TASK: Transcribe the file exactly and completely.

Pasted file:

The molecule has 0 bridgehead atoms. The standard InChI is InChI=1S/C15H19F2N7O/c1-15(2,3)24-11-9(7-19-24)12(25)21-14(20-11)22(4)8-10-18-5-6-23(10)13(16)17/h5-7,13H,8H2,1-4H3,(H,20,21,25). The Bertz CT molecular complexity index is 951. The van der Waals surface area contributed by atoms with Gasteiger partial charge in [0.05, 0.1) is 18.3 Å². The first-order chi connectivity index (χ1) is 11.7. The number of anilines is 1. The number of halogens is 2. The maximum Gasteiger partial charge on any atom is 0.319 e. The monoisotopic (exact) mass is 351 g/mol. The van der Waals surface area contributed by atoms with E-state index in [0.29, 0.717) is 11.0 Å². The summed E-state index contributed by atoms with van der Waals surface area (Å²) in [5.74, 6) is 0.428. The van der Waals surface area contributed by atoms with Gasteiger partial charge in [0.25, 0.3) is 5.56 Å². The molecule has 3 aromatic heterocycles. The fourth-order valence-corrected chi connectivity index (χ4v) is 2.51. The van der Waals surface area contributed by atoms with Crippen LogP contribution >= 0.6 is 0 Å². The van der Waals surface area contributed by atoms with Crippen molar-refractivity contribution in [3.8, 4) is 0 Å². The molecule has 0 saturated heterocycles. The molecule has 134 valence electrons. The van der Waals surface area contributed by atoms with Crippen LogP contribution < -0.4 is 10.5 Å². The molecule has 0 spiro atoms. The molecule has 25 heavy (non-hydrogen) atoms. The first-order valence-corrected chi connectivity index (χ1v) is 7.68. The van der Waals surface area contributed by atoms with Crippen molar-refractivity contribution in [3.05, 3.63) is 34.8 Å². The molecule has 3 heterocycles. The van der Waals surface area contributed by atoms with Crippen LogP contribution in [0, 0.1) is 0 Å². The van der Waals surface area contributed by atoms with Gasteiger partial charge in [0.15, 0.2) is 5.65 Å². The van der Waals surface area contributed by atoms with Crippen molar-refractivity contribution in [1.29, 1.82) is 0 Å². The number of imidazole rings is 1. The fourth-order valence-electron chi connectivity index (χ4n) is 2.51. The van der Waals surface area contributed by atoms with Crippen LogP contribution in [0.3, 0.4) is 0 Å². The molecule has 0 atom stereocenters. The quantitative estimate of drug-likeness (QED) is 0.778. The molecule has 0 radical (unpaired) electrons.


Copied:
The molecule has 0 bridgehead atoms. The standard InChI is InChI=1S/C15H19F2N7O/c1-15(2,3)24-11-9(7-19-24)12(25)21-14(20-11)22(4)8-10-18-5-6-23(10)13(16)17/h5-7,13H,8H2,1-4H3,(H,20,21,25). The Bertz CT molecular complexity index is 951. The van der Waals surface area contributed by atoms with Gasteiger partial charge in [0.05, 0.1) is 18.3 Å². The first-order chi connectivity index (χ1) is 11.7. The number of anilines is 1. The number of halogens is 2. The maximum Gasteiger partial charge on any atom is 0.319 e. The monoisotopic (exact) mass is 351 g/mol. The van der Waals surface area contributed by atoms with E-state index in [0.29, 0.717) is 11.0 Å². The summed E-state index contributed by atoms with van der Waals surface area (Å²) in [5.74, 6) is 0.428. The van der Waals surface area contributed by atoms with Gasteiger partial charge in [0.25, 0.3) is 5.56 Å². The molecule has 3 aromatic heterocycles. The fourth-order valence-corrected chi connectivity index (χ4v) is 2.51. The van der Waals surface area contributed by atoms with Crippen LogP contribution >= 0.6 is 0 Å². The van der Waals surface area contributed by atoms with Crippen molar-refractivity contribution in [3.8, 4) is 0 Å². The molecule has 0 saturated heterocycles. The molecule has 134 valence electrons. The van der Waals surface area contributed by atoms with Crippen LogP contribution < -0.4 is 10.5 Å². The molecule has 0 spiro atoms. The molecule has 25 heavy (non-hydrogen) atoms. The first-order valence-corrected chi connectivity index (χ1v) is 7.68. The van der Waals surface area contributed by atoms with Crippen molar-refractivity contribution in [3.05, 3.63) is 34.8 Å². The molecule has 3 heterocycles. The van der Waals surface area contributed by atoms with Crippen LogP contribution in [0, 0.1) is 0 Å². The van der Waals surface area contributed by atoms with Gasteiger partial charge in [0.15, 0.2) is 5.65 Å². The van der Waals surface area contributed by atoms with Crippen molar-refractivity contribution in [1.29, 1.82) is 0 Å². The number of imidazole rings is 1. The fourth-order valence-electron chi connectivity index (χ4n) is 2.51. The van der Waals surface area contributed by atoms with Crippen LogP contribution in [0.3, 0.4) is 0 Å². The molecule has 0 atom stereocenters. The quantitative estimate of drug-likeness (QED) is 0.778. The molecule has 0 radical (unpaired) electrons.